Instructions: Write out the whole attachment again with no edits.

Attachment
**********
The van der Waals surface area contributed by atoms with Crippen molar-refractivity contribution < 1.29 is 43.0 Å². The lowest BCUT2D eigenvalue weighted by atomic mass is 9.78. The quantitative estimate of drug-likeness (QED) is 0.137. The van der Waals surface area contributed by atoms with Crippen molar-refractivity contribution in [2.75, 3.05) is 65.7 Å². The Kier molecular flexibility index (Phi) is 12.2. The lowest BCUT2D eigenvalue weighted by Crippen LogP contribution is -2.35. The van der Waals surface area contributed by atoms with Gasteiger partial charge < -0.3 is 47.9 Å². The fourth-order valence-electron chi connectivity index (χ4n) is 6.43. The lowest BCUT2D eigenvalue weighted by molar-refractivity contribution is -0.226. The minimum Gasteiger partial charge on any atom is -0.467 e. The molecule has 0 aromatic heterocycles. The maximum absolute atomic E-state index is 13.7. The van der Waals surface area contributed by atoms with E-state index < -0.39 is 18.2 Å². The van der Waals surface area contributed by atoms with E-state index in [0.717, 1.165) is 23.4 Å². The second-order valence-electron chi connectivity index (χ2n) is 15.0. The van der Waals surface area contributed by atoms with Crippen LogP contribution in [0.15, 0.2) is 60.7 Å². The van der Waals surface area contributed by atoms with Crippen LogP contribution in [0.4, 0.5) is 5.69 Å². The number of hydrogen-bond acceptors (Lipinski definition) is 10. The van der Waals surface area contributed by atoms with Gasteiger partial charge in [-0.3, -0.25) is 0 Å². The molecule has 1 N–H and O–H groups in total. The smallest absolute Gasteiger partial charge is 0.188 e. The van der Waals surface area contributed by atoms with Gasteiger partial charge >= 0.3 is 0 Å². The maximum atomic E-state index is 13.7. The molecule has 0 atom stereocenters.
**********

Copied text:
The van der Waals surface area contributed by atoms with Crippen molar-refractivity contribution < 1.29 is 43.0 Å². The lowest BCUT2D eigenvalue weighted by atomic mass is 9.78. The quantitative estimate of drug-likeness (QED) is 0.137. The van der Waals surface area contributed by atoms with Crippen molar-refractivity contribution in [2.75, 3.05) is 65.7 Å². The Kier molecular flexibility index (Phi) is 12.2. The lowest BCUT2D eigenvalue weighted by Crippen LogP contribution is -2.35. The van der Waals surface area contributed by atoms with Gasteiger partial charge < -0.3 is 47.9 Å². The fourth-order valence-electron chi connectivity index (χ4n) is 6.43. The lowest BCUT2D eigenvalue weighted by molar-refractivity contribution is -0.226. The minimum Gasteiger partial charge on any atom is -0.467 e. The molecule has 0 aromatic heterocycles. The maximum absolute atomic E-state index is 13.7. The van der Waals surface area contributed by atoms with E-state index < -0.39 is 18.2 Å². The van der Waals surface area contributed by atoms with E-state index in [0.717, 1.165) is 23.4 Å². The second-order valence-electron chi connectivity index (χ2n) is 15.0. The van der Waals surface area contributed by atoms with Crippen LogP contribution in [0.15, 0.2) is 60.7 Å². The van der Waals surface area contributed by atoms with Crippen LogP contribution in [0.4, 0.5) is 5.69 Å². The number of hydrogen-bond acceptors (Lipinski definition) is 10. The van der Waals surface area contributed by atoms with Gasteiger partial charge in [-0.3, -0.25) is 0 Å². The molecule has 1 N–H and O–H groups in total. The smallest absolute Gasteiger partial charge is 0.188 e. The van der Waals surface area contributed by atoms with Gasteiger partial charge >= 0.3 is 0 Å². The maximum atomic E-state index is 13.7. The molecule has 0 atom stereocenters.